Early detection, pain-free movement
Many dogs suffer from a genetic predisposition to elbow or hip dysplasia. Veterinarian and chiropractor Patrick Blättler Monnier, from Frenkendorf, Switzerland has dedicated himself to the research and therapy of young dog diseases.
Before the kinetic measurement, Patrick Blättler Monnier examines the French Mastiff Jay Jay in the presence of the owner Margit Fernandez from Germany.
By Marianne Mathys
The French Mastiff puppy walks briskly on the pavement, nose in the wind, eyes wide awake. It’s cold on this grey winter morning. Raindrops drip from Jay Jay's nose and his reddish shimmering fur. While the male dog scans his new surroundings and stores the impressions in his memory for later recollections, six sensors placed at neuralgic points on the measuring vest meticulously register his movements and detect even the slightest deviation from his natural gait pattern.
Suddenly Jay Jay turns and looks up expectantly, directly into the eyes of her owner. "Well done, Jay Jay", Margit Fernandez from Rheinfelden, Germany praises her young dog, who is five months old and who, highly concentrated, first stood still for five seconds, then walked the planned 20 meters back and forth on the leash. That was really great", confirms Amrei Kolbaum, a qualified veterinary practice assistant, closes the tablet and lovingly ruffles the patient's head.
"The measurement was successful. Let's go back inside."
Jay Jay trots right up to the front door, where the Orthovet sign tells us that we are about to enter Patrick Blättler Monnier's practice in Frenkendorf, the only dog practice in Switzerland specializing in orthopaedics, as well as back and pain therapy. In 2007, the veterinarian developed the "puppy passport" in order to obtain research results for the early detection of deformities and congenital diseases.
A monitor hangs on the wall in the treatment room. Puppies jostle one another, and tumble about. Cut. Various recordings tell the resulting medical histories of dogs of various breeds. X-ray pictures and graphics document the severity of the injuries. Then again dogs playing. While Jay Jay looks around curiously, timidly wagging his tail, and Margit Fernandez watches the hustle and bustle on the screen with fascination, Patrick Blättler Monnier briskly enters the room, filling it with his energy and vitality.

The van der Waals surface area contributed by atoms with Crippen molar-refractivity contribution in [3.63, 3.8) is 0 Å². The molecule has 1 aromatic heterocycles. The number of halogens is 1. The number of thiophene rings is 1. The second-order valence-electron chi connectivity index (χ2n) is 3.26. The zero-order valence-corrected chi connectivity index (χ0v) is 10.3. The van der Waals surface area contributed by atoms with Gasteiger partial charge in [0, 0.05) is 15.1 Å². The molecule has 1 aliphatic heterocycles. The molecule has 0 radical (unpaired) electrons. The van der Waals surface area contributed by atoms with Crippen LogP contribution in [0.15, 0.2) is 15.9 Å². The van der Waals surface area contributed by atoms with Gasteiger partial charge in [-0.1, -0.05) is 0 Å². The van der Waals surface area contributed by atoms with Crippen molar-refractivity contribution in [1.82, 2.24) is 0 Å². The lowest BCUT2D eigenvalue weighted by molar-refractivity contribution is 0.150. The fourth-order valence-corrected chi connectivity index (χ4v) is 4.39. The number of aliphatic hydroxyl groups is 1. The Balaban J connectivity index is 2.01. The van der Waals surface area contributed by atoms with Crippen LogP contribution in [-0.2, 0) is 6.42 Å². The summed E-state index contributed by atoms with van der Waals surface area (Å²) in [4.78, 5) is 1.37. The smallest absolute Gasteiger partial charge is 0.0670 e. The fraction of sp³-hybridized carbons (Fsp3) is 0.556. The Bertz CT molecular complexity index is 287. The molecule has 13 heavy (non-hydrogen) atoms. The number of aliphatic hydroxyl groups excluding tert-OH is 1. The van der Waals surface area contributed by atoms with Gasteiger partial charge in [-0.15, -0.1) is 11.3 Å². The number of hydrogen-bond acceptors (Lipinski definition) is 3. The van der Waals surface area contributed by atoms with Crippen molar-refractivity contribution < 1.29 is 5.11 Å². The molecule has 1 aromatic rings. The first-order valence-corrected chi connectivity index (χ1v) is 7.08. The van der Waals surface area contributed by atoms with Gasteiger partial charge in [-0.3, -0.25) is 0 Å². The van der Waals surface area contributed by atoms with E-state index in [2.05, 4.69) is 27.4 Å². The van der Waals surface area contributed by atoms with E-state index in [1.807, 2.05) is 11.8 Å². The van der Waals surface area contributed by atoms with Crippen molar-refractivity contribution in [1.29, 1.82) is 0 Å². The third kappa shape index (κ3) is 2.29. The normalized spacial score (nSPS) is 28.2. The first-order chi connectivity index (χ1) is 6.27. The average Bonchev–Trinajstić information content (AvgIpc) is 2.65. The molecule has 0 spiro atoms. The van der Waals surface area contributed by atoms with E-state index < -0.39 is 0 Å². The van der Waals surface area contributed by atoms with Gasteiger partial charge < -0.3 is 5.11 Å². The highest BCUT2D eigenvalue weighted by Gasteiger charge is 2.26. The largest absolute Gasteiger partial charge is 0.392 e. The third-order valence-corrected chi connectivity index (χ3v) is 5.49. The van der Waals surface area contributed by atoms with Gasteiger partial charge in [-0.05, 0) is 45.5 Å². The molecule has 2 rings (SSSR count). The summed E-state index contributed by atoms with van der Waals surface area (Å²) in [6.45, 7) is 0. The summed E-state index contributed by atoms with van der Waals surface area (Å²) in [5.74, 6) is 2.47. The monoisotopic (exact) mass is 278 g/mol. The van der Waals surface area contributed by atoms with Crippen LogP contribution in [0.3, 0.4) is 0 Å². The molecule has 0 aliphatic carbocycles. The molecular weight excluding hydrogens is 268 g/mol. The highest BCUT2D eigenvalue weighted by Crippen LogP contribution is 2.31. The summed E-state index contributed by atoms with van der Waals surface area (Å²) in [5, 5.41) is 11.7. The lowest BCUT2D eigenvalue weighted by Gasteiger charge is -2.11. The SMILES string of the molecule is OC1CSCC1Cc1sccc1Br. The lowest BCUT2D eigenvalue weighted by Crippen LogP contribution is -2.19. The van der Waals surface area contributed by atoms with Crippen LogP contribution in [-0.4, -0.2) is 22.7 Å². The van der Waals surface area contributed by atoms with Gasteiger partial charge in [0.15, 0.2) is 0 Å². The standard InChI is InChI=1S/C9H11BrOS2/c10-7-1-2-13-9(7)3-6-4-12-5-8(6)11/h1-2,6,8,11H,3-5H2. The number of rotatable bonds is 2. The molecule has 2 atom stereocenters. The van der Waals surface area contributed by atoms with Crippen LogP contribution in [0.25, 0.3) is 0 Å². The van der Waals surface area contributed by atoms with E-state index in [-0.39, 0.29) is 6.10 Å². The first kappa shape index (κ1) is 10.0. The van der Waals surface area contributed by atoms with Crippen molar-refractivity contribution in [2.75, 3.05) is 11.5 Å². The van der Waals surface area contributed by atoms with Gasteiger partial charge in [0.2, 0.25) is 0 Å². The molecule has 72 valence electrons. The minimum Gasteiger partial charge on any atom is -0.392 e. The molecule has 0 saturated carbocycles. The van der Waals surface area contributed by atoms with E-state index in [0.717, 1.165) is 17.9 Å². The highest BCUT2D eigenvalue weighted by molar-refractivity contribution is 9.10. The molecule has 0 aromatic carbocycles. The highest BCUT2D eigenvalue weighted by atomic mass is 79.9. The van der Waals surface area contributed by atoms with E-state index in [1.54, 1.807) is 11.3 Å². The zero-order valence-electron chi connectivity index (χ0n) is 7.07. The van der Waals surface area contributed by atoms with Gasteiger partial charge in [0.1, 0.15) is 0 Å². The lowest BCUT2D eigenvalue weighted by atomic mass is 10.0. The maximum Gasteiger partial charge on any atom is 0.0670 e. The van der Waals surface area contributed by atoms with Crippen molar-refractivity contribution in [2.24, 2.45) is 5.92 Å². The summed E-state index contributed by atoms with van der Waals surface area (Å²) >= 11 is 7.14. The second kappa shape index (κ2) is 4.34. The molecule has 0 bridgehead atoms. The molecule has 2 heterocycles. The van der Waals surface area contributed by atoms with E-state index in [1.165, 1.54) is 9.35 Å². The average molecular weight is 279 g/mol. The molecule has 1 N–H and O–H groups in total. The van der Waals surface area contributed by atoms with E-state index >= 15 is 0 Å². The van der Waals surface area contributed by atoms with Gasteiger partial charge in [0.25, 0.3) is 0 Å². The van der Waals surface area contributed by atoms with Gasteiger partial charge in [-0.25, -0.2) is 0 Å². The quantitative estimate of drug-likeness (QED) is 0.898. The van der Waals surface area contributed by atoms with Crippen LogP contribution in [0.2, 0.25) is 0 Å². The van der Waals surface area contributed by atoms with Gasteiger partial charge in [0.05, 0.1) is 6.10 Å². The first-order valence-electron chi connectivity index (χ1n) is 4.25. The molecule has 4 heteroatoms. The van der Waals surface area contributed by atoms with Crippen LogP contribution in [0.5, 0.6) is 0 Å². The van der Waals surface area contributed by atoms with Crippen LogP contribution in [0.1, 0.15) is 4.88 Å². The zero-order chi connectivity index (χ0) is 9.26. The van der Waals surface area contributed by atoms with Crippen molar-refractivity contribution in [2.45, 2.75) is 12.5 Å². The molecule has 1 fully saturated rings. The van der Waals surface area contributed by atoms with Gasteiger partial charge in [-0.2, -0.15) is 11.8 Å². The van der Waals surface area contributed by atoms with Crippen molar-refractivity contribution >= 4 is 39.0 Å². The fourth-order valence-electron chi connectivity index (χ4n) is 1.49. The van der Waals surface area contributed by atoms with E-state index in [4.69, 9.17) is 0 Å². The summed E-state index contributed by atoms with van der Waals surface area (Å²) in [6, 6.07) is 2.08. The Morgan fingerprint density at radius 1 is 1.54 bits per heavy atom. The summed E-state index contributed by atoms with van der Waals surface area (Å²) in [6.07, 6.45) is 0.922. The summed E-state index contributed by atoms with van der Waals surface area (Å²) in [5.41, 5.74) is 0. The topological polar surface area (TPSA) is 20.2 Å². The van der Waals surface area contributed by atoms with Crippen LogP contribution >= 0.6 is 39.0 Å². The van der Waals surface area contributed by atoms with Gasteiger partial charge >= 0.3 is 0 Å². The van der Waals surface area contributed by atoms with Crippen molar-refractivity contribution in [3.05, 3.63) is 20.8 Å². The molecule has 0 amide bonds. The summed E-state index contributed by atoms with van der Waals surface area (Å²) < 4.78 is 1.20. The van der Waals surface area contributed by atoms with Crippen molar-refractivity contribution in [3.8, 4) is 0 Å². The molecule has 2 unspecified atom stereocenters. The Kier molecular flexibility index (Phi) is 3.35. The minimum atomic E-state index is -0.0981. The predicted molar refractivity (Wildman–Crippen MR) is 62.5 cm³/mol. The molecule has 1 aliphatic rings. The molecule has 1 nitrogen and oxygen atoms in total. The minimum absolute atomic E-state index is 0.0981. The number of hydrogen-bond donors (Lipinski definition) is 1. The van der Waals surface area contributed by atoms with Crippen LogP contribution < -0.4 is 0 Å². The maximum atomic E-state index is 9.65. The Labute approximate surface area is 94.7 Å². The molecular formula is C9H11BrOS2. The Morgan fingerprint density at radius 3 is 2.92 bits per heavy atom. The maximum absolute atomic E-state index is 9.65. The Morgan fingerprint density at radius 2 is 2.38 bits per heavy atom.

"Good morning, Mrs Fernandez. Take a look... " Now the movement data just measured in the shoulder, pelvis and limb areas of Jay Jay flickers across the screen in diagrams. Worry lines spread over the face of the pet owner: "Jay Jay ran wildly in a clockwise direction in a circle. Suddenly he stopped and has been limping ever since". The orange dots on the diagram showed the values of a healthy dog, explains the vet.
No jumps, no wild play!
"The red, strongly deviating ones are therefore those of Jay Jay", the owner recognizes. "We are seeing an incorrect loading here. Your dog throws himself on the right front leg and takes more weight on the hind quarters", says the veterinarian. The problem is with his left elbow and it's good that she recognized the limp as an alarm signal so quickly. "We will manually reduce the pressure on the elbow, and then Jay Jay will be able to run again, without any long-term ill effects", explains the chiropractor reassuringly.
Jay Jay accepts the treatment calmly, almost bored. "So Jay Jay, off to the second measurement round," Blättler Monnier encourages the tired young dog.
Meanwhile, Daniela Jenni, a qualified veterinary practice assistant, takes the control measurement with the customer and her Mastiff outside in the drizzle, the veterinarian types the detailed report:
"Coordinated puppy development / puppy passport, weeks 20 to 24", which he will give to the customer together with an anti-inflammatory ointment.
"The body mass index is optimal. Jay Jay has gained one kilo since last month", informs the veterinarian. Inflammatory signs are still visible, but the new movement values have been normalised as a result of the manipulation.
He advises: "No jerky movements or quick turns, no jumps. And in case of violent play, please intervene and calm him down. In this way you avoid new skeletal asymmetries and ensure healthy muscle development. And please control his weight gain. See you again in a month for kinetic-kinematic measurement."
Patrick Blättler Monnier strokes the patient's ears and laughs. Because Jay Jay is snoring away on the treatment table. His day was once again a single exciting adventure that has to be processed in his sleep. Margit Fernandez makes her way home satisfied with the dog in her arms. "That is the reason why I keep coming back here:
Here, thanks to the puppy pass, the foundation is laid for my pet's carefree future."
EARLY PROBLEM, IMMEDIATE THERAPY
Depending on the breed, a puppy has a high proportion of elastic and malleable cartilaginous bone until the age of 7 or 9 months respectively. If a fall or wild play causes a pelvic obliquity and thus incorrect loading, a form-function disorder develops which - if left untreated - leaves permanent damage. Thus, not only the musculature develops unevenly due to limping or uneven walking, but the unhardened skeleton also deforms. Unfortunately, this often goes unnoticed by the naked eye for a long time.
In order to be able to treat the patient successfully, it is necessary to react immediately after an incident. So, the puppy passport provides for a first examination in the 12th week of life, followed at regular intervals by eight more until the puppy is 15 months old. Based on the results, a therapy and development scheme is put together.